Jamis Quest review

Traditional chromoly steel road bike

Our rating 
3.5 out of 5 star rating 3.5
GBP £1,300.00 RRP | USD $1,800.00

Our review

Packed with retro touches but an up-to-the-minute ride
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Jamis have a large range of steel bikes, with the Quest sitting second to top in the lineup. It has 631 steel tubing and is unashamedly traditional, with features such as the brazed-on, gently curved seat collar acting as a nod to the lugged steel frames of old. 

  • Highs: Sleek, classic lines, well equipped and forgiving on the road
  • Lows: Weight penalty over similar-priced aluminium and carbon bikes
  • Buy if: You want a sleek-looking bike that can turn its hand to most things

The long head tube is reinforced at the ends and takes a conventional headset, with a full carbon fork lurking inside. The fork has mudguard eyes, and there are rack mounts on the seatstays too, but if you want mudguards and a rack they’ll need to share eyelets at the rear dropouts. You even get a chain peg on the seatstay to hang your chain on when removing the rear wheel. 

Shimano’s 105 group is the usual choice at this kind of price, and the Quest spec mostly consists of it, with the exception of the Shimano R565 compact chainset. The brakes are Shimano ‘non series’ R451 units with long reach to clear mudguards or bigger tyres than the 25mm Vittorias fitted.

Jamis have chosen not to extend the traditional feel of its bike through to the wheels. The Ritchey Zeta hoops, with 20 spokes up front and 24 at the back, are all laced two-cross. The spokes are all plain gauge, though, which means the wheels aren’t quite as light as they could be. The rather clunky quick-releases don’t look particularly at home on the otherwise-sleek Quest either.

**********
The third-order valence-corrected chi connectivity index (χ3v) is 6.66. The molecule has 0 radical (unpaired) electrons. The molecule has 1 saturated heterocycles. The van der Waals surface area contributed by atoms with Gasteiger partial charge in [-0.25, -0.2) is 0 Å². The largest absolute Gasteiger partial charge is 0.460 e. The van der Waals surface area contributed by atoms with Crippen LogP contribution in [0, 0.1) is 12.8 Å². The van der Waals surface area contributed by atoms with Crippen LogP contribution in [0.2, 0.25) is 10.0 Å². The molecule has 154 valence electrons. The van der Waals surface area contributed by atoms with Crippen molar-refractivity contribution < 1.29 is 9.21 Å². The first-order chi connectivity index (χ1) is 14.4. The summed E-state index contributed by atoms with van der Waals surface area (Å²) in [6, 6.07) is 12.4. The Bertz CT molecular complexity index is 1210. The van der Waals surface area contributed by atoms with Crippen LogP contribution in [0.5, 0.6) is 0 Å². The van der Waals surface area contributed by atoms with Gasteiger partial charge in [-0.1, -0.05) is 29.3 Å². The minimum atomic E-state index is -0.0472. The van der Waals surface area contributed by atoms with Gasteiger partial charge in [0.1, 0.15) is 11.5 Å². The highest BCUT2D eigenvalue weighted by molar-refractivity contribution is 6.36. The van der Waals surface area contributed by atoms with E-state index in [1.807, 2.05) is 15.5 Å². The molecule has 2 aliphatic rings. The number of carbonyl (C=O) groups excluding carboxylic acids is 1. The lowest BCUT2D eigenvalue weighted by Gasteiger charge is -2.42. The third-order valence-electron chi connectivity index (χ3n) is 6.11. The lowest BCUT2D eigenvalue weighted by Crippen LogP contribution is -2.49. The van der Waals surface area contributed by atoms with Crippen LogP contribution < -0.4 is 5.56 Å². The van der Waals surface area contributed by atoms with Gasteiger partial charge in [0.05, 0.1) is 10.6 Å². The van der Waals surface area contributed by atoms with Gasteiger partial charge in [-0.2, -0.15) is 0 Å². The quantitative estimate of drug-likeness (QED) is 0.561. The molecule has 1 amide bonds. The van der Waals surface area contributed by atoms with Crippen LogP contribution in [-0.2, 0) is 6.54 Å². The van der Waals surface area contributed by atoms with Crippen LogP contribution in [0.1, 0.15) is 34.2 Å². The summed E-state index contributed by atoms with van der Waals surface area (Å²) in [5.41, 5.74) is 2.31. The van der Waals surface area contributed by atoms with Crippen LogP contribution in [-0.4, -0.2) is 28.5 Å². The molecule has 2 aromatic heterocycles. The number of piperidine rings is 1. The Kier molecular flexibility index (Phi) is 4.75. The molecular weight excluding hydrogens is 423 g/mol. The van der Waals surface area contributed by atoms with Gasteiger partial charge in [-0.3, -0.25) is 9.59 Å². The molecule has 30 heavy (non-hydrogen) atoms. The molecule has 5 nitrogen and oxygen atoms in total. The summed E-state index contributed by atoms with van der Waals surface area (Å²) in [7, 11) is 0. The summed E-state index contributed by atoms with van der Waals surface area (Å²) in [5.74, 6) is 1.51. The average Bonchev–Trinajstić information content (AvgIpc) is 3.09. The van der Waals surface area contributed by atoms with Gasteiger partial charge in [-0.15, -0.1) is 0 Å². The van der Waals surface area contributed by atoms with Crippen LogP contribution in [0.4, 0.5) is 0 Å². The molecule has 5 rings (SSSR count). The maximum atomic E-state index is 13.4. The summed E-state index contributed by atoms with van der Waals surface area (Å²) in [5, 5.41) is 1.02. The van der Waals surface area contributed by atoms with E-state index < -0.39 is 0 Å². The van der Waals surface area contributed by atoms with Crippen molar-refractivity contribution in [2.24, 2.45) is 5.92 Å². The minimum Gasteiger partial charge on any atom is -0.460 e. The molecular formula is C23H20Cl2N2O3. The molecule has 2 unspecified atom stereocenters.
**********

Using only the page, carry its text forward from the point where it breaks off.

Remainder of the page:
Jamis quest: jamis quest

You’ll certainly be hard-pressed to detect the difference between the Jamis’ 631 tubing and similar bikes’ 725 pipes through the bar and saddle – the Quest is adequately stiff under power, in a gently springy way, and suitably composed on rough roads. Larger or more aggressive riders will notice a bit of twist under hard efforts, but nothing that you wouldn’t expect from a skinny steel bike.

For big days out at a reasonable pace, this would fit the bill very nicely.


This article was originally published in Cycling Plus magazine, available on Apple Newsstand and Zinio.

Product Specifications


Name Quest (13)
Brand Jamis

Available Colours White/Silver
Handlebar Ritchey Comp Logic Curve
Weight (kg) 9.4
Stem Ritchey Road, 3D forged 6061 alloy, 6° x 90mm (48/51), 100mm (54/56) 120mm (58/61)
Shifters Shimano 105 ST-5700 Dual Control STI, 20-speed
Seatpost Ritchey Road, 27.2 x 300mm with cromo seatpin
Saddle Selle San Marco SPID Arrowhead with Syntex cover and carbon steel rails
Rear Tyre Vittoria
Rear Derailleur Shimano 105 RD-5700
Headset Type Ritchey LB AheadSet, 1 1/8in
Front Tyre Vittoria
Available Sizes 48 51 54 56 58 61
Front Derailleur Shimano 105 FD-5700
Frame Material Reynolds 631 seamless air-hardened chromoly main tubes, SST tubing diameters, sloping top tube design, double-tapered heat-treated stays, reinforced head tube collars, lost wax dropouts with single eyelet
Fork Jamis full carbon composite with forged alloy dropouts with single eyelet
Cranks Shimano FC-R565 compact double, 50/34T, 170mm (48/51), 172.5mm (54/56), 175mm (58/61)
Chain Shimano 10-speed
Cassette Shimano 10-speed 11-28T
Brakes Shimano BR450 Super SLR long reach dual pivot calipers with adjustable pads and Shimano 105 ST-5700 STI brake levers
Bottom Bracket Shimano BB4600 external
Weight (lb) 20.7